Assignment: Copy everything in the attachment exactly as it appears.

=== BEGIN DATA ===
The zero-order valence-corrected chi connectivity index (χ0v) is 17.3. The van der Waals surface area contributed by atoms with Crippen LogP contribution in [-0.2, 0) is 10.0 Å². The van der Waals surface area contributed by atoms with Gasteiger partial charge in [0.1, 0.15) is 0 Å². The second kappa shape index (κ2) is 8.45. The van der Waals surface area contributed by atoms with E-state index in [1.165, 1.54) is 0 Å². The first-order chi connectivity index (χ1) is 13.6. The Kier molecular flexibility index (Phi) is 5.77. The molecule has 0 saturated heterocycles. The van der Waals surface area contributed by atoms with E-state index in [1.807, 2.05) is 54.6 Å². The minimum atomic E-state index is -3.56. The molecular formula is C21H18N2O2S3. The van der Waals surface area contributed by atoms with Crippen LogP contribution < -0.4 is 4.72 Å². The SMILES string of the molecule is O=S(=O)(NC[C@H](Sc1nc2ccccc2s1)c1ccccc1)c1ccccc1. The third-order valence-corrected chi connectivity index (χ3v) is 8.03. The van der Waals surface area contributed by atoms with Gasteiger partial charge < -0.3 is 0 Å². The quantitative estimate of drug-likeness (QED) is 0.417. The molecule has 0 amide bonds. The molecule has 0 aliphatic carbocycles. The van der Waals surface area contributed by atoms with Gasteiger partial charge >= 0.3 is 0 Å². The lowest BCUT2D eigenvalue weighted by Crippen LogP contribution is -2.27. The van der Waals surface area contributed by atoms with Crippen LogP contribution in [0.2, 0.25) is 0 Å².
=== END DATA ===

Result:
The zero-order valence-corrected chi connectivity index (χ0v) is 17.3. The van der Waals surface area contributed by atoms with Crippen LogP contribution in [-0.2, 0) is 10.0 Å². The van der Waals surface area contributed by atoms with Gasteiger partial charge in [0.1, 0.15) is 0 Å². The second kappa shape index (κ2) is 8.45. The van der Waals surface area contributed by atoms with E-state index in [1.165, 1.54) is 0 Å². The first-order chi connectivity index (χ1) is 13.6. The Kier molecular flexibility index (Phi) is 5.77. The molecule has 0 saturated heterocycles. The van der Waals surface area contributed by atoms with E-state index in [1.807, 2.05) is 54.6 Å². The minimum atomic E-state index is -3.56. The molecular formula is C21H18N2O2S3. The van der Waals surface area contributed by atoms with Crippen LogP contribution < -0.4 is 4.72 Å². The SMILES string of the molecule is O=S(=O)(NC[C@H](Sc1nc2ccccc2s1)c1ccccc1)c1ccccc1. The third-order valence-corrected chi connectivity index (χ3v) is 8.03. The van der Waals surface area contributed by atoms with Gasteiger partial charge < -0.3 is 0 Å². The quantitative estimate of drug-likeness (QED) is 0.417. The molecule has 0 amide bonds. The molecule has 0 aliphatic carbocycles. The van der Waals surface area contributed by atoms with Gasteiger partial charge >= 0.3 is 0 Å². The lowest BCUT2D eigenvalue weighted by Crippen LogP contribution is -2.27. The van der Waals surface area contributed by atoms with Crippen LogP contribution in [0.2, 0.25) is 0 Å².